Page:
The Securities and Exchange Commission’s efforts to revive a 2007 proposal, which would amend the rules under the 1934 Securities Exchange Act related to customer protection, net capital, notification, and books and records for broker-dealers, has some market participants upset. The proposal, which seeks to deal with areas of concern related to broker-dealer financial requirements and update the financial responsibility rules of these firms, was recently opened up again for comment by the SEC for a 30-day period through June 8, 2012 in the wake of the regulatory developments and economic events that have developed since 2007 and due to the public’s continued interest.
However, as our securities fraud law firm just mentioned, not everyone is welcoming this move with open arms. Earlier this month, BOK Financial Corp. (BOKF) wrote a letter to the SEC arguing that the proposal doesn’t factor in certain significant changes that have taken place since 2007 and that “key justifications” for specific proposed modifications appear to be based more on that time period rather than “current conditions.” Also voicing its disapproval was the National Investment Banking Association, which noted that the proposal fails to include numerical values or statistics that represent the present atmosphere. NIBA also pointed to the “unprecedented changes” that have followed since the proposal was introduced five years ago.
J.P. Morgan Trading Services is also not pleased with the SEC’s decision to revise this 2007 proposal. It is calling on the Commission to use other prudential rules that it believes would do a better job. Meantime, the Securities Industry and Financial Markets Association is warning that certain of the proposed requirements might up the financial osts for industry participants.
The proposal mandates that broker-dealers with the proprietary accounts of other broker-dealers maintain reserve funds to deal with claims stemming from these accounts. It also would prevent broker-dealers from including as part of these funds cash that was placed at affiliated banks, as well as some of the cash that was deposited in banks that are not affiliated.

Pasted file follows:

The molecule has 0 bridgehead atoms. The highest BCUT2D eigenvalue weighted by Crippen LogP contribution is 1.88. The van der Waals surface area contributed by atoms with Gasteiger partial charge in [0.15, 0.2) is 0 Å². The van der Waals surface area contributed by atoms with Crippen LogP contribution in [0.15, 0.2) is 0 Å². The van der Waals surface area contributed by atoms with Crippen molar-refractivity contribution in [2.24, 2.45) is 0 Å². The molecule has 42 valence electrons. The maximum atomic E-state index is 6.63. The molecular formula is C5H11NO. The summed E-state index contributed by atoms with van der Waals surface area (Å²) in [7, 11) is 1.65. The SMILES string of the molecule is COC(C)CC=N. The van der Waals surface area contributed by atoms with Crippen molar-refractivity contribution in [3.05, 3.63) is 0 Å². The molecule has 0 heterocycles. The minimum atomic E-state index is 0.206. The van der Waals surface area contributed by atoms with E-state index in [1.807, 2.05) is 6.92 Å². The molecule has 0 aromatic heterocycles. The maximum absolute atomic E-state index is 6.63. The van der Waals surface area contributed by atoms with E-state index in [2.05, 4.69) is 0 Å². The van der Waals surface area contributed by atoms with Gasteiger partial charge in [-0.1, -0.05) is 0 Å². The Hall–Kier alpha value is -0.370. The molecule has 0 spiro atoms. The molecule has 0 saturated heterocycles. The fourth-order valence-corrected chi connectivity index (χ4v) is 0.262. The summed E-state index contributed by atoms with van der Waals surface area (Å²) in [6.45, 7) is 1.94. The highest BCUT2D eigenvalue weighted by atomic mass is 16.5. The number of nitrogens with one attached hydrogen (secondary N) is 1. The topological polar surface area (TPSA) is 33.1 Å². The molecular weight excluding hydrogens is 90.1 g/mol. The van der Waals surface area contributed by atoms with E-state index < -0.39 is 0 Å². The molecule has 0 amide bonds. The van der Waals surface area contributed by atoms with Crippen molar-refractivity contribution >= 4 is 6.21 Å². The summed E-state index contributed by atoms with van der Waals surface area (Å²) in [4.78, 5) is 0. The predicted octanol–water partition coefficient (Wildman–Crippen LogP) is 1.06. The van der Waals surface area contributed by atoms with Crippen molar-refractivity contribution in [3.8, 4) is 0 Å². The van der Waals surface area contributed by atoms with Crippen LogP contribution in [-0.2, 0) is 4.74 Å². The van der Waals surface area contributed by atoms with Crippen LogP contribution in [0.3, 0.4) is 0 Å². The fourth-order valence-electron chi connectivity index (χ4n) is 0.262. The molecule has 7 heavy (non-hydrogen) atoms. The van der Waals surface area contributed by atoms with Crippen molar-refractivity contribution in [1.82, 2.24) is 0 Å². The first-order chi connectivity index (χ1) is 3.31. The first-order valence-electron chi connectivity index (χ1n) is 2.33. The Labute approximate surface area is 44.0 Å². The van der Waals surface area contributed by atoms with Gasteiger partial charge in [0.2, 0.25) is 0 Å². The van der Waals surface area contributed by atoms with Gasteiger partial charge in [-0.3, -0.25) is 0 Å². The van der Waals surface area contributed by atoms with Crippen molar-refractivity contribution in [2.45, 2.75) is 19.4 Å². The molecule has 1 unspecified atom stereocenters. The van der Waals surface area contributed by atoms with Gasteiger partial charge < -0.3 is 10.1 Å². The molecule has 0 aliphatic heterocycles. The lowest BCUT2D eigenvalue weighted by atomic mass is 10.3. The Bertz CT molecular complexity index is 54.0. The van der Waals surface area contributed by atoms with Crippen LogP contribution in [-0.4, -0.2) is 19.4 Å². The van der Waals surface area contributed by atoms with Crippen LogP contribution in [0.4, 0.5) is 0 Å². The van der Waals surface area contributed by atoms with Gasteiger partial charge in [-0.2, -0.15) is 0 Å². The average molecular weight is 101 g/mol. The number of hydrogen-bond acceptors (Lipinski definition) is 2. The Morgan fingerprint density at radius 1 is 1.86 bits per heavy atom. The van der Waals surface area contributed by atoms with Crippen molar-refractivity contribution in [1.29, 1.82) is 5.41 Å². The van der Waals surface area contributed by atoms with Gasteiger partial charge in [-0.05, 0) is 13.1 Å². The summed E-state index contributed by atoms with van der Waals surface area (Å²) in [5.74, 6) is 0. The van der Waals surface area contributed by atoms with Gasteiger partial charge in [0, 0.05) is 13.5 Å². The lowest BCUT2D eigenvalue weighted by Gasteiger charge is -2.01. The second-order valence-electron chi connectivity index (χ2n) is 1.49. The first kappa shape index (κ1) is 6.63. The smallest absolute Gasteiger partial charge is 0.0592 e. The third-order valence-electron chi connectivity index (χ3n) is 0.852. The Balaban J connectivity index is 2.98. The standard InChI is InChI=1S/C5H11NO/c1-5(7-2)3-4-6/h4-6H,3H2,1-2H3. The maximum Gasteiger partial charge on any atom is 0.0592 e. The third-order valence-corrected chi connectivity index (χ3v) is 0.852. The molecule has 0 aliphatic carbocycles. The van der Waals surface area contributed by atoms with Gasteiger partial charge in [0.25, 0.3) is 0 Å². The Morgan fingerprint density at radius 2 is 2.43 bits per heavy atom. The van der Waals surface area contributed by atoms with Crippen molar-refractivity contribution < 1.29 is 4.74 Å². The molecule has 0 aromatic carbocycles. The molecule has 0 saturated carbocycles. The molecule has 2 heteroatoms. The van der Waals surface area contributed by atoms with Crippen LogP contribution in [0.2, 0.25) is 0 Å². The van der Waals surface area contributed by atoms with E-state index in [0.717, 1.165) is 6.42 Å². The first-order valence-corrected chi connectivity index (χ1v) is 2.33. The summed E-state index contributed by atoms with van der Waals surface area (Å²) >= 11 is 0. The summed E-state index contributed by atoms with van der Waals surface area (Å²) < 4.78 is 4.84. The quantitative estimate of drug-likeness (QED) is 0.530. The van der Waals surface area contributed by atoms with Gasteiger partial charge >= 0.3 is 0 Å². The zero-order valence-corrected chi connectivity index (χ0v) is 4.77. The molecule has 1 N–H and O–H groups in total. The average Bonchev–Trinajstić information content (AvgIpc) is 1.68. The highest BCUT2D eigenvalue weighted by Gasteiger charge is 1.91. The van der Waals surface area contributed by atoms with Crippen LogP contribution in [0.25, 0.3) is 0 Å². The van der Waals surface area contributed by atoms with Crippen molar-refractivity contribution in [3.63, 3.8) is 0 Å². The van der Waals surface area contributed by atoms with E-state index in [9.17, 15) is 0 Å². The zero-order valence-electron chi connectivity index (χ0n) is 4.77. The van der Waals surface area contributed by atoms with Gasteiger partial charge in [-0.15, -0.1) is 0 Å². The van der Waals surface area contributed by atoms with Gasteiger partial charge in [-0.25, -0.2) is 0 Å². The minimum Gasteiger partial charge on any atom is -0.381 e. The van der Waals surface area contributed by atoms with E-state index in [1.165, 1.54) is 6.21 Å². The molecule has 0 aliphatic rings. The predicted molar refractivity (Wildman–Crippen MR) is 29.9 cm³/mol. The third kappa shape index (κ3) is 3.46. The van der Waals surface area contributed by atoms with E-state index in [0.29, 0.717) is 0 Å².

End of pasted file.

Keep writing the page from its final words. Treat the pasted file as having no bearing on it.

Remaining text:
That said, there are those that support this proposal. In a letter to the SEC, the Public Investors Arbitration Bar Association said that it believes the proposed measures would “marginally increase” broker-dealers’ financial stability while decreasing the risk of public investors that succeed in FINRA arbitration proceedings not being able to collect the damages that they are awarded through these proceedings. PIABA even believes that the proposal should additionally require that all broker-dealers have errors and omissions insurance to cover client claims to make sure that these financial firms are able to pay these arbitration awards.
Some Voice Concern at SEC Bid to Revive 2007 B-D Financial Responsibility Proposal, BNA/Bloomberg, June 18, 2012
Comments on Amendments to Financial Responsibility Rules for Broker-Dealers, SEC
More Blog Posts:
AARP, Investment Adviser Association, Among Groups Asking the SEC to Make Brokers Abide by 1940 Investment Advisers Act’s Fiduciary Duty, Stockbroker Fraud Blog, April 14, 2012
Despite Reports of Customer Satisfaction, Consumer Reports Uncovers Questionable Sales Practices at Certain Financial Firms, Stockbroker Fraud Blog, January 7, 2012
FINRA May Put Forward Another Proposal About Possible SEC Rule Regarding Fiduciary Duty, Institutional Investor Securities Blog, November 28, 2011
Broker-dealer fraud does happen and you want to make sure that you are represented by a securities law firm that knows how to successfully pursue your financial recovery. Contact Shepherd Smith Edwards and Kantas, LTD, LLP today.
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